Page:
New Orleans, the location of the 2020 conference, is a crucial test case for theatre and performance after repetition. From the quadroon balls of the eighteenth and nineteenth centuries to the Constitutional instantiation of separate but equal in Plessy v. Ferguson (1896); from the chants of Mardi Gras Indians to the reimagination of the city after Katrina; from the rhythms of Preservation Hall to the swinging of the Second Line; from the humid confines of Tennessee Williams’s tight spaces to regional theatres such as the Southern Rep and Le Petit Theatre du Vieux Carré; from the rituals of Carnival to the righteous struggle to dismantle or differently contextualize confederate monuments: New Orleans is a city of performance that the straightjacket of repetition constrains. We ask: How does this city and its endlessly rich and inventive performance culture open up new knowledge into theatre/performance itself when other modes of time and other orders of history present starting points other than repetition?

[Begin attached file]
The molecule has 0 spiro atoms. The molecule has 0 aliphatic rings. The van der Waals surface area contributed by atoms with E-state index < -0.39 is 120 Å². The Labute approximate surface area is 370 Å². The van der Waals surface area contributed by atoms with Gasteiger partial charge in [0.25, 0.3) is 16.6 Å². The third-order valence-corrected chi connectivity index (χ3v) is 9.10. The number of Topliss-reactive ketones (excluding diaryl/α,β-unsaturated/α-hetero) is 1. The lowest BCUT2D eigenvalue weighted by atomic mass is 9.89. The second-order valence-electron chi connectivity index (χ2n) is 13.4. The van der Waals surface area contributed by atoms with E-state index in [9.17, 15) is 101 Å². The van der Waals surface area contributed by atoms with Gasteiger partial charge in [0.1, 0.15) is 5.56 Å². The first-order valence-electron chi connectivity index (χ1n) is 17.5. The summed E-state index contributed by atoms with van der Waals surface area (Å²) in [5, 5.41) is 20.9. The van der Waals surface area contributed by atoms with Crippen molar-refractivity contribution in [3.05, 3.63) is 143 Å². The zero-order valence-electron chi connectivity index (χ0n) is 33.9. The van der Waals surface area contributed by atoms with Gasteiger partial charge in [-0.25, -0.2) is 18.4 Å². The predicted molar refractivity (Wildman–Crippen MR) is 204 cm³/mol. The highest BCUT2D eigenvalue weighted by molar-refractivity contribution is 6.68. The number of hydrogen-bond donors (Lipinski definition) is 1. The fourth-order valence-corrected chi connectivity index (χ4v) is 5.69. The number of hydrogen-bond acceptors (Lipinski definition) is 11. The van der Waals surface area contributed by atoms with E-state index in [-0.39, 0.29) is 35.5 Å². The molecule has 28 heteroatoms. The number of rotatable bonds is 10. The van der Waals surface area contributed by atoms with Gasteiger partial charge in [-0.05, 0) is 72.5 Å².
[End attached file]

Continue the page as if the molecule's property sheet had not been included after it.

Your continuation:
If it is possible to think performance and theatre history outside, beyond, or alongside repetition, New Orleans is the ideal setting at which to convene such an inquiry. A city saturated by performance, New Orleans sits at the crossroads of simultaneous and differential histories of colonization (French, Spanish, English) that nonetheless exceed the sum of the histories that shape it and persist into the present. Whichever direction you turn—northward via the Mississippi River, southward onto the Caribbean—the city is simultaneously a threshold and a destination. Environmental histories also shape the location of the conference, and the ecological dimension of New Orleans has made ephemerality not only an experience but also an epistemology and ontology of the worlds built and rebuilt there. New Orleans is thus structured by temporal cracks and crevices that allow for lifeworlds beyond the governing repetitions that secure colonialism, nationalism, slavery’s afterlives, and socio-ecological catastrophe. Its deep histories of performance have long been framed by repetition at the expense of other possibilities of analysis. We especially encourage proposals for working groups that make use of the resources that only New Orleans provides—a seemingly infinite horizon of performance possibilities—to push the field into new historical and critical inquiries that are not determined by the repetition of repetition.